Energy/fiscal policy: It’s going to get done quietly

The finance minister’s race to fix the energy crisis before the populists notice.

Farooq Tirmizi September 03, 2011


Finance Minister Abdul Hafeez Shaikh is racing against a clock. He knows that he has before the announcement of next year’s federal budget to fix the power crisis or else risk causing even more crippling damage to the nation’s energy infrastructure. The team at the finance ministry, however, appears to have come up with a plan, and not a bad one at that.

Though he was still a merchant banker at the time, Shaikh must have seen how the administration of former president Pervez Musharraf, after running an exceptionally tight ship when it came to fiscal responsibility, lost the plot entirely when election time came around – promising utterly unaffordable subsidies at a time of skyrocketing global commodity prices, running up the deficit and paying for it by simply printing more money, causing skyrocketing inflation.

Shaikh knows that as bad as Musharraf’s last year was, the Gilani administration – being a democratically elected left-wing government — is going to be even worse. He needs to lock in fiscal discipline now, before the calls for the poorly defined, yet frightfully expensive concept of ‘relief’ start flowing in from the simpletons in the media and even some of his own cabinet colleagues.

Energy subsidies equal between one-half and one-third of the budget deficit. If there were no subsidies, the government would be able to meet its budget deficit targets.

But in election season, the politicians from all sides of the aisle will start screaming for even more energy subsidies than the government currently spends now. And the minister can kiss all chances of restricting the budget deficit goodbye.

And so, the few people in the finance ministry who are committed to long-term planning have come up with a plan as simple as it is devious.

It goes something like this: first get the government, including the prime minister, to acknowledge the energy sector’s financial crisis (caused by the government’s inability to pay the subsidies it promises) as the primary problem. Secondly, propose a solution, including clearing the entire backlog of inter-corporate circular debt in the energy sector to get the power companies and refineries to start producing again at full capacity.

Thirdly — and this is the crucial part — do so by getting an international donor to finance the solution who will demand that the long-term problem (unaffordable subsidies and poor government management) be solved up front.

This is why the government is seeking financing for a solution to the circular debt problem from the Asian Development Bank. The ADB appears to even be amenable to a solution, willing to exchange all outstanding liabilities that the energy companies owe each other for cash. The Manila-based lender, however, is likely to demand a complete privatisation of the power distribution companies (eight of the nine in the country are state-owned) and an end to subsidies.

The populists — which include parties as diverse as the old leftists of the Pakistan Peoples Party and the young, naive crowd of the Pakistan Tehrik-i-Insaaf — are likely to scream that this is tantamount to giving up national sovereignty. In truth, it is.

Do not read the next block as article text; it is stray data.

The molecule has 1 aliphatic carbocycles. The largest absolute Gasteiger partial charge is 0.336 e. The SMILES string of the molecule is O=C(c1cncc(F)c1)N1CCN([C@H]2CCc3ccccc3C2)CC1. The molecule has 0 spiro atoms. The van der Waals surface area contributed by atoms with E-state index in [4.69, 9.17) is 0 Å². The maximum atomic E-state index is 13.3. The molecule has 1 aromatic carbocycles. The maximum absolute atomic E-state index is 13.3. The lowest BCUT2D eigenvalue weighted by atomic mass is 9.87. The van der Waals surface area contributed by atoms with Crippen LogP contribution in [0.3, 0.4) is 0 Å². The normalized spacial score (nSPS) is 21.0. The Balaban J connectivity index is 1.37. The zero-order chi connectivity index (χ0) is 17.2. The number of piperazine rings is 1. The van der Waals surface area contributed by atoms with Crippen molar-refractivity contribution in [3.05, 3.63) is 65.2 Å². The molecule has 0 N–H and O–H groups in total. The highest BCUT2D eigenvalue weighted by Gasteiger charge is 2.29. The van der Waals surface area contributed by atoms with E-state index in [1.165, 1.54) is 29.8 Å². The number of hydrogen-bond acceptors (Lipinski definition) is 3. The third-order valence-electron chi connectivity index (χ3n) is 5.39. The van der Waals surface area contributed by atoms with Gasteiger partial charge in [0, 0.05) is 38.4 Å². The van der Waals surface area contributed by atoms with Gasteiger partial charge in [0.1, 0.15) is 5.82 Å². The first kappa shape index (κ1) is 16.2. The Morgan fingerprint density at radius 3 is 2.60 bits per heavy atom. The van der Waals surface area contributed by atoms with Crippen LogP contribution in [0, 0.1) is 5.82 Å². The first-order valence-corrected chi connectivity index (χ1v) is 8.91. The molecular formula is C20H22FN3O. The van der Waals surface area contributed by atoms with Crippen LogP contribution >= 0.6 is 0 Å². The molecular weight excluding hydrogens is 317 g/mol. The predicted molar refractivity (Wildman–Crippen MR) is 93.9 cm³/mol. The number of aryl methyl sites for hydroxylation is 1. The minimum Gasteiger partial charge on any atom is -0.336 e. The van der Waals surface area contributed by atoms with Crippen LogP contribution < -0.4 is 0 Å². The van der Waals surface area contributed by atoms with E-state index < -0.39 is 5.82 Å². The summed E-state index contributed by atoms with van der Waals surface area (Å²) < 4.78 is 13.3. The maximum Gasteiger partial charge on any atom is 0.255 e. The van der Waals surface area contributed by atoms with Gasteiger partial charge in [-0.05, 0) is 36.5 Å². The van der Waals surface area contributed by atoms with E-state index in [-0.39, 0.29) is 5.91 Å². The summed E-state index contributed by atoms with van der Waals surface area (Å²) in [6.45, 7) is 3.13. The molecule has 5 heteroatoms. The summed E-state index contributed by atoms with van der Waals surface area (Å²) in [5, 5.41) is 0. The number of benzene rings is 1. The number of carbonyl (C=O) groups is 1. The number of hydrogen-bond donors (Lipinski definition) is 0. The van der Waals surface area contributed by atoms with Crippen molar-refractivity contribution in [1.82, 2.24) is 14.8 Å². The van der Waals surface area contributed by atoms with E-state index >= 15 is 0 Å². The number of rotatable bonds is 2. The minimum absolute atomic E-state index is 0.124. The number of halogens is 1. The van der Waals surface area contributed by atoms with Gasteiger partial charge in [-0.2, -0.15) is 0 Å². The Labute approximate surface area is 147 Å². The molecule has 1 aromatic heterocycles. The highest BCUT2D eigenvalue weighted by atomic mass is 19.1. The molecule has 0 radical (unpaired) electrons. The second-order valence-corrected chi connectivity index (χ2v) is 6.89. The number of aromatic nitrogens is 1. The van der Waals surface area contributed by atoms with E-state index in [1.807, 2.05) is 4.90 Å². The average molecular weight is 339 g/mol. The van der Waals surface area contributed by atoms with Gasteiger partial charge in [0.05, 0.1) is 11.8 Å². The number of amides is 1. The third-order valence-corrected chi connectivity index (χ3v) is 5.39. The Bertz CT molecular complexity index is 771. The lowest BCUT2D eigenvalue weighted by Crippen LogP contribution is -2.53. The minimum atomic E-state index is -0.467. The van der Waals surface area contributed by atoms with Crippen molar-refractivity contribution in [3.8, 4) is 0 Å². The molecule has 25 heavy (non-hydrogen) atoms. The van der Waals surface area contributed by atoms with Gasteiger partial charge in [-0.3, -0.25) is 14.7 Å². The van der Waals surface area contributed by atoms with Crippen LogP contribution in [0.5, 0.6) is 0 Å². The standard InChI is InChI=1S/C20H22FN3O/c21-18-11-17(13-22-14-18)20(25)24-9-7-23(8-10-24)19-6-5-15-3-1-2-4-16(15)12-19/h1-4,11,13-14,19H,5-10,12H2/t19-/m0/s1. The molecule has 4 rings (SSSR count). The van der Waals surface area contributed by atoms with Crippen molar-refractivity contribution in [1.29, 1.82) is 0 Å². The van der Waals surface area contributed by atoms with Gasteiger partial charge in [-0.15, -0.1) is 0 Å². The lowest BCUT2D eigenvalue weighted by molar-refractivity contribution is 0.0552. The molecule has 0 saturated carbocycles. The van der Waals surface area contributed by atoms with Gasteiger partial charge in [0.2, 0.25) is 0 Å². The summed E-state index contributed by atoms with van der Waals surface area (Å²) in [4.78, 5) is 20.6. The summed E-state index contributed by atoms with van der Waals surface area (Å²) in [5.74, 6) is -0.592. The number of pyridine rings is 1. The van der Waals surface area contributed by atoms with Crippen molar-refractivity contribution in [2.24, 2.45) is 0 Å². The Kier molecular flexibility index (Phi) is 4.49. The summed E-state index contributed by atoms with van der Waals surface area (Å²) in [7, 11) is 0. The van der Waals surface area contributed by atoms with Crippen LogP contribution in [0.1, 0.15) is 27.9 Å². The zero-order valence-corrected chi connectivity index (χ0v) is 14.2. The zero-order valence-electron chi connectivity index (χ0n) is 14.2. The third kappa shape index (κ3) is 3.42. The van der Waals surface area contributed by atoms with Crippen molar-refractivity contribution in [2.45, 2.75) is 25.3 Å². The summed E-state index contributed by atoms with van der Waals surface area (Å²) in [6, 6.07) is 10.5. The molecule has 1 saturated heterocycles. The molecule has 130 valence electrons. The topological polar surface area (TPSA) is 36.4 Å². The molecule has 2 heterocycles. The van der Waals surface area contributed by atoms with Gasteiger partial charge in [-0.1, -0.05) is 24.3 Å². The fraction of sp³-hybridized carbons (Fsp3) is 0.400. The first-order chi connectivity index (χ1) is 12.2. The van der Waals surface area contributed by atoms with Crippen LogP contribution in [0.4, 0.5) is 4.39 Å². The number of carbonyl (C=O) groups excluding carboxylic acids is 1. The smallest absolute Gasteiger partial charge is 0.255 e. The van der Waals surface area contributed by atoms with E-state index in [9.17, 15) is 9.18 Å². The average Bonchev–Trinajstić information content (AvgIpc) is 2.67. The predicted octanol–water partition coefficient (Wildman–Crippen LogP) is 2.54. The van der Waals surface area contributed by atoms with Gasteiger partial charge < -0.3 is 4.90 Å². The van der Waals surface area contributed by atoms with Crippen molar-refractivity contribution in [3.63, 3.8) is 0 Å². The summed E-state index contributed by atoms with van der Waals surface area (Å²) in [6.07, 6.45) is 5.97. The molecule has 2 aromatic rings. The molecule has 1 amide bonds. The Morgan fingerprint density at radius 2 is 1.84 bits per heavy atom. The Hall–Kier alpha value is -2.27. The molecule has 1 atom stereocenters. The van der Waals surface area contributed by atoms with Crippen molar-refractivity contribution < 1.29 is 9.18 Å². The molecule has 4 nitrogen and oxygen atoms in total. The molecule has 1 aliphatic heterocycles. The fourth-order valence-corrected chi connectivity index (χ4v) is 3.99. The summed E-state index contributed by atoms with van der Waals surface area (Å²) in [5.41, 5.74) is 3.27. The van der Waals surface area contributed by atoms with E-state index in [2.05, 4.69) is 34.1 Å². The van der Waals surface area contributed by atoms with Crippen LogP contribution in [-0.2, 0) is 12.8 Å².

But in fairness, the finance minister tried to persuade the country to do the right thing for its own sake without having to get a foreign lender to force us and the nation — through its elected representatives and the voice of the media — outright refused. Now Shaikh has to do it the hard way.

A lot can still go wrong, of course. The prime minister and the president may not get on board with the finance ministry’s solution (the petroleum ministry seems to be allied with the finance ministry but the water and power ministry seems opposed).

But one hopes that the finance minister succeeds in his plan. If he does not, the rupee is likely to plunge by close to 30% against the dollar in 2013 and inflation and interest rates are likely to flirt with 25%. How do I know this? Because the country made the same mistake in 2007 and paid for it that way in 2008.

Published in The Express Tribune, September 3rd, 2011.


gp65q | 10 years ago | Reply

@abdussamad: " What do you mean by “required use of NADRA”? Are you asking the govt. to require the businesses to ask for CNIC numbers when selling goods?!! This would never work!...It is against market principles'.

In US, you cannot do any major transaction without quoting the social security number. In India at least for stock market transactions you have to quote your PAN number which is the tax ID. If laws are tough and any property not associated with CNIC can be declared benaami and forefeited, people would be forced to do this. Pakistan has an advantage over India that every citizen has an ID. Why not use this infrastructure to improve revenue collection?

Also there is nothing against market principles in getting people to correctly identify themselves.

waqqas iftikhar | 10 years ago | Reply

in a country where wages are not index-linked, the moral component of your argument for raising power tariffs is well....not going to be for privatising things....KESC's privatized...hasn't made much of a difference, the hope is that the private sector that comes in actually wants a stake in the economic development of the country.

and btw......if the PPP is 'left-wing' I'd be damned...given the collection of pirs, faqirs (TM Manzoor Wassan), and other sajjadanasheens....its barely centrist...

good piece though

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